Volunteers add greatly to the effectiveness of OSU Extension Services programs and allow us to expand our program outreach. OSU Family and Community Health programs are enriched by volunteers working directly with Extension professionals and aligned volunteer service organizations.
Oregon Association for Family and Community Education is an independent non-profit organization whose history and mission is closely aligned with the OSU Family and Community Health Program. We work collaboratively to develop and deliver community education and service projects addressing important community needs.
The FCE program provides opportunities for people to learn and share information with the community. Each year OSU develops two or three lessons including background and materials for teachers and participants on topics of community importance. These are available for FCE groups and others who deliver community education through a "train-the-trainer" model.
For information on FCE and similar community education groups in your area contact your local County Extension office.
With many hours of volunteer assistance, the OSU Extension Service has disseminated research-based information on safe food handling to thousands of Oregonians for 25 years. This has averted foodborne illness (and medical bills) and prevented the expense of food waste.
The Master Food Preserver (MFP) /Family Food Education (FFE) volunteer programs were launched in 1980 to support county food safety/preservation programing. The programs have been enhanced to include nutrition education. MFP and FFE Volunteers assist OSU Extension efforts at emergency food sites (food pantries) and in schools.
In 2013, 460 new and veteran Master Food Preserver/Family Food Education volunteers contributed over 20,845 hours of time in 26 counties, including: Central Oregon (Deschutes, Crook, Jefferson), Baker, Clackamas, Coos/Curry, Douglas, Harney, Hood River, Jackson/Josephine, Klamath, Lake, Lane, Linn/Benton, Lincoln, Marion, Polk, Tillamook, Union, Wallowa, Washington, and Wasco, and Yamhill. They educated the public about safe food handling and preservation over the phone, at workshops, and at exhibits and demonstrations at sites such as farmers' markets and county fairs. Over 46,421 contacts were made by volunteers, faculty and Extension staff, with 2,262 of these from callers receiving assistance from the Food Safety/Preservation Hotline. The Hotline is operated with volunteer assistance during the food preservation and holiday season. In addition, an estimated 188,322 Oregonians were reached by our faculty and volunteers through radio and television broadcasts, social media sites, and newspaper articles related to food safety and food preservation topics.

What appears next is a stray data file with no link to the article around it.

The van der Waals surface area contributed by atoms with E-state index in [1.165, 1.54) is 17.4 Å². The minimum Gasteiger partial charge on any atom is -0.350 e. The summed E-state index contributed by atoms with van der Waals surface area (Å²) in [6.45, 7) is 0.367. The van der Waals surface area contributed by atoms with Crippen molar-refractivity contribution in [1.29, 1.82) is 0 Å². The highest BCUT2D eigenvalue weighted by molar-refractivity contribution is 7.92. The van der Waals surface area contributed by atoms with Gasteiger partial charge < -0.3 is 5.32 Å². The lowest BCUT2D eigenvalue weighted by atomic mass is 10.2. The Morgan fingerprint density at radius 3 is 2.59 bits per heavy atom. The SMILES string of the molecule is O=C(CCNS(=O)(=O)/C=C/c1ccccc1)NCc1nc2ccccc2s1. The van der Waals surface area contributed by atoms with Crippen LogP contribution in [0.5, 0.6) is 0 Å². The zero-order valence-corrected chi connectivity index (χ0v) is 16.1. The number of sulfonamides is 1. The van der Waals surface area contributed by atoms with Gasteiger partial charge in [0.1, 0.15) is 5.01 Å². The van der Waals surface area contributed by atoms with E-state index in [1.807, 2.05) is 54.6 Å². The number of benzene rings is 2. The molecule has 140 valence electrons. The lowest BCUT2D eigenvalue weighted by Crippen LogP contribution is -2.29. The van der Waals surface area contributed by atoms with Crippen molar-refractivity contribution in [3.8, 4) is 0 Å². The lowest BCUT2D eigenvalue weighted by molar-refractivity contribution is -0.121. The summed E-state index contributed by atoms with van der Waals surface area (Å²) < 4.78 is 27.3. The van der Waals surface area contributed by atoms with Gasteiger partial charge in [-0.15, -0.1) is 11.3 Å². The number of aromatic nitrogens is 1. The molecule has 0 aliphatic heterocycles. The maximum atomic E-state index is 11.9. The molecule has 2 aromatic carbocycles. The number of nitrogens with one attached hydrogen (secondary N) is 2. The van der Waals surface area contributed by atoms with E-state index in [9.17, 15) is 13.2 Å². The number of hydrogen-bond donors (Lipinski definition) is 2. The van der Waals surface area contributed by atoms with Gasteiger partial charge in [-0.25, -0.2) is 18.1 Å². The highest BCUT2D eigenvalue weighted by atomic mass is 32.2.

For information on MFP/FFE volunteer opportunitiesin your area contact your local County Extension office.
Oregon State University and Extension Programs are dedicated to providing safe and healthy learning environments for youth. We have provided some information and forms below related to OSU Volunteers in Extension Programs. If you have additional questions, please feel free to contact the Office of Risk Management (541) 737-7252.